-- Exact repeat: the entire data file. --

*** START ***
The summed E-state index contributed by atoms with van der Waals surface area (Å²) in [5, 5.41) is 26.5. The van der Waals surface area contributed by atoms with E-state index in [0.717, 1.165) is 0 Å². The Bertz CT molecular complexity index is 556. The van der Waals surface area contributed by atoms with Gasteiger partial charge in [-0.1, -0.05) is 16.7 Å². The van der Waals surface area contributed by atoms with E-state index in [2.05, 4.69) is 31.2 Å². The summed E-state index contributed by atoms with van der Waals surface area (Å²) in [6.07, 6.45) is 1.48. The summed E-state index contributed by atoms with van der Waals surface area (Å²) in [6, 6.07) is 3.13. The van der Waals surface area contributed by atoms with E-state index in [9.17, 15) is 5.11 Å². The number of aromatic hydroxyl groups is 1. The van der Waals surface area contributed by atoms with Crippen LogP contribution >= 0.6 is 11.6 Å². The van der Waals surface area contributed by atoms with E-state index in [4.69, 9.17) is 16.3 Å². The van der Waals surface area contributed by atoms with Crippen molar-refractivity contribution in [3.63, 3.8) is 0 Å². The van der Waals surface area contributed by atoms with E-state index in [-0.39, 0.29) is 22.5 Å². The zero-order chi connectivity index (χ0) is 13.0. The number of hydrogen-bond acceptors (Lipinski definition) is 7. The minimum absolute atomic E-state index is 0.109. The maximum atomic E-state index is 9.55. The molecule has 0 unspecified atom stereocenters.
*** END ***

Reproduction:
The summed E-state index contributed by atoms with van der Waals surface area (Å²) in [5, 5.41) is 26.5. The van der Waals surface area contributed by atoms with E-state index in [0.717, 1.165) is 0 Å². The Bertz CT molecular complexity index is 556. The van der Waals surface area contributed by atoms with Gasteiger partial charge in [-0.1, -0.05) is 16.7 Å². The van der Waals surface area contributed by atoms with E-state index in [2.05, 4.69) is 31.2 Å². The summed E-state index contributed by atoms with van der Waals surface area (Å²) in [6.07, 6.45) is 1.48. The summed E-state index contributed by atoms with van der Waals surface area (Å²) in [6, 6.07) is 3.13. The van der Waals surface area contributed by atoms with E-state index in [9.17, 15) is 5.11 Å². The number of aromatic hydroxyl groups is 1. The van der Waals surface area contributed by atoms with Crippen LogP contribution >= 0.6 is 11.6 Å². The van der Waals surface area contributed by atoms with E-state index in [4.69, 9.17) is 16.3 Å². The van der Waals surface area contributed by atoms with Crippen molar-refractivity contribution in [3.63, 3.8) is 0 Å². The van der Waals surface area contributed by atoms with E-state index in [-0.39, 0.29) is 22.5 Å². The zero-order chi connectivity index (χ0) is 13.0. The number of hydrogen-bond acceptors (Lipinski definition) is 7. The minimum absolute atomic E-state index is 0.109. The maximum atomic E-state index is 9.55. The molecule has 0 unspecified atom stereocenters.